Importance of Eye Screening in Our Pets

By Dr. Woody Dudley, DVM

Early Detection and Treatment of commonly seen eye conditions in our pets can prevent Blindness and Enucleation (surgery to remove the eye).

Vision and pain free eyes are so important to the quality of life in our pets. Many eye conditions can be prevented or delayed with eye screening.

Eye screening tests:

  1. Intraocular Pressure with Tonometry – Elevated pressure inside the eye is seen with Glaucoma. Low pressures are seen with inflammation of the inside of the eye, Uveitis. Increasing age late in life can also cause low pressure inside the eye.
  2. Schirmer Tear Test – This is a paper test that measures tears produced by the eye. Tears are important to protect the surface of the eye.
  3. Eye Staining – Stains such as Flourescein and Rose Bengal are used to visualize defects on the surface of the eye such as corneal ulcers.
  4. Slit lamp – Slit lamp provides magnification and a thin beam of light to detect problems in the anterior chamber, lens defects such as cataracts, and small defects on the cornea or surface of the eye.
  5. Ocular Ultrasound – Ultrasound uses sound waves to see detached retinas, defects inside the eyes, and masses behind the eye such as tumors or abcesses.

Health Conditions we can detect with eye screening:

Glaucoma – Glaucoma is a build up of pressure in the anterior chamber, the part of the eye in front of the lens. In dogs and cats it is almost always due to a blockage of the aqueous humor produced by the ciliary body as this fluid leaves the eye, much as a plugged drain hole in a sink prevents water to leave when the Fawcett is turned on. The pressure that builds up in the eye compresses the retina, the sensory area on the back of the eye, which is involved in vision and leads to damage and vision loss. The pressure stretches the eye and causes pain as well. If the pressure is not reduced in a timely manner, permanent blindness and long term pain can occur. There are many surgeries and treatments available through an eye specialist. Many of these cases will end up having the eye surgically removed to end the pain and long term medical treatment.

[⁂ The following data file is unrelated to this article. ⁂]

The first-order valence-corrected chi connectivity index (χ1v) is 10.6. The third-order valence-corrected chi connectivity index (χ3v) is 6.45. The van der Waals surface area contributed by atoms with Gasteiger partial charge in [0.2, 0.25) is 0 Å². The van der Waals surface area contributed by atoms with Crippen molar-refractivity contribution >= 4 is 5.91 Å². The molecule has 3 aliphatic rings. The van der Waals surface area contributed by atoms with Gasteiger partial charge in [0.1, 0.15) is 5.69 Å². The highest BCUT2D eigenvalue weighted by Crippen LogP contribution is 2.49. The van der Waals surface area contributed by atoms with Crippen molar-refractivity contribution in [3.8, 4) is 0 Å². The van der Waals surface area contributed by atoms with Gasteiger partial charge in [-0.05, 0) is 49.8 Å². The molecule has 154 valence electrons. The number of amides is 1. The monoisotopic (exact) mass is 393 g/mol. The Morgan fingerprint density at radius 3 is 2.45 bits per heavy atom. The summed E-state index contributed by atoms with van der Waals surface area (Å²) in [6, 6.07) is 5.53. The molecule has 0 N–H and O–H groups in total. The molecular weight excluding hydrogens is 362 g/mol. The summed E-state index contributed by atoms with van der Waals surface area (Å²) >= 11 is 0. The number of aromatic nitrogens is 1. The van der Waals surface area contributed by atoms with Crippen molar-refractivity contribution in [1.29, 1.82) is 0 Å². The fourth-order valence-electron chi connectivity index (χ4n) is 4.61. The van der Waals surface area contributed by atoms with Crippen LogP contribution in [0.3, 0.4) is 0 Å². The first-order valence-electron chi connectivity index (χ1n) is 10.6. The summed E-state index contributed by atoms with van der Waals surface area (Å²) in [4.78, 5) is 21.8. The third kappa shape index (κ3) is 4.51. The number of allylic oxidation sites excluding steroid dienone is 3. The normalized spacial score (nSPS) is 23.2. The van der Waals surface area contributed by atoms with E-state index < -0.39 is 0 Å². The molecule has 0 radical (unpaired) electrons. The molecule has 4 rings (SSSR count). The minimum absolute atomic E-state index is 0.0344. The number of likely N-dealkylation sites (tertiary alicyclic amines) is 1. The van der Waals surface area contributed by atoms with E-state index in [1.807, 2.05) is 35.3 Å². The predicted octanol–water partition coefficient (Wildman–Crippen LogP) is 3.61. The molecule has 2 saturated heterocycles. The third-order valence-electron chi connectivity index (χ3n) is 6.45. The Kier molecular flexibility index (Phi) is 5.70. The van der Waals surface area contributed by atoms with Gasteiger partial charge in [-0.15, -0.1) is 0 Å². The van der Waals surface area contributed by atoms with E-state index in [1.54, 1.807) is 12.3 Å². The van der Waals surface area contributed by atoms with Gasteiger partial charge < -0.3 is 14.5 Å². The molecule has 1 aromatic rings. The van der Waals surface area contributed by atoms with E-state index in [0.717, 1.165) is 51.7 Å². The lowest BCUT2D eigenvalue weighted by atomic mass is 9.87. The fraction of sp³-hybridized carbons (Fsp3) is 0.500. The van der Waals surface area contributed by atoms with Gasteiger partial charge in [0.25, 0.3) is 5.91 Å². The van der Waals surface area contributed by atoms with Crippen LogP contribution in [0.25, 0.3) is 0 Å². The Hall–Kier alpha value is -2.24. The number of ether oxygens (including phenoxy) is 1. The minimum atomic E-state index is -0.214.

Complications of Glaucoma: Blindness, pain and inflammation, blood shot eyes, swollen eyes, fixed dilated pupils, rubbing eyes, Surgery or Enucleation.

Uveitis – Inflammation can occur inside the eye. You may see a blood shot eye or squinting with this. This can occur when the inside of the eye is affected by other systemic illnesses. Many of these may have an unknown cause. It is important that these cases are treated in a timely fashion because Uveitis can lead to Glaucoma and the need for eye removal. Certain dog breeds are more likely to develop Uveitis such as Golden Retrievers.

Complications of Uveitis: Pain and Inflammation, Blood Shot eyes, Rubbing Eyes, one pupil more constricted than the other, cloudy eyes, blindness, Glaucoma, Enucleation.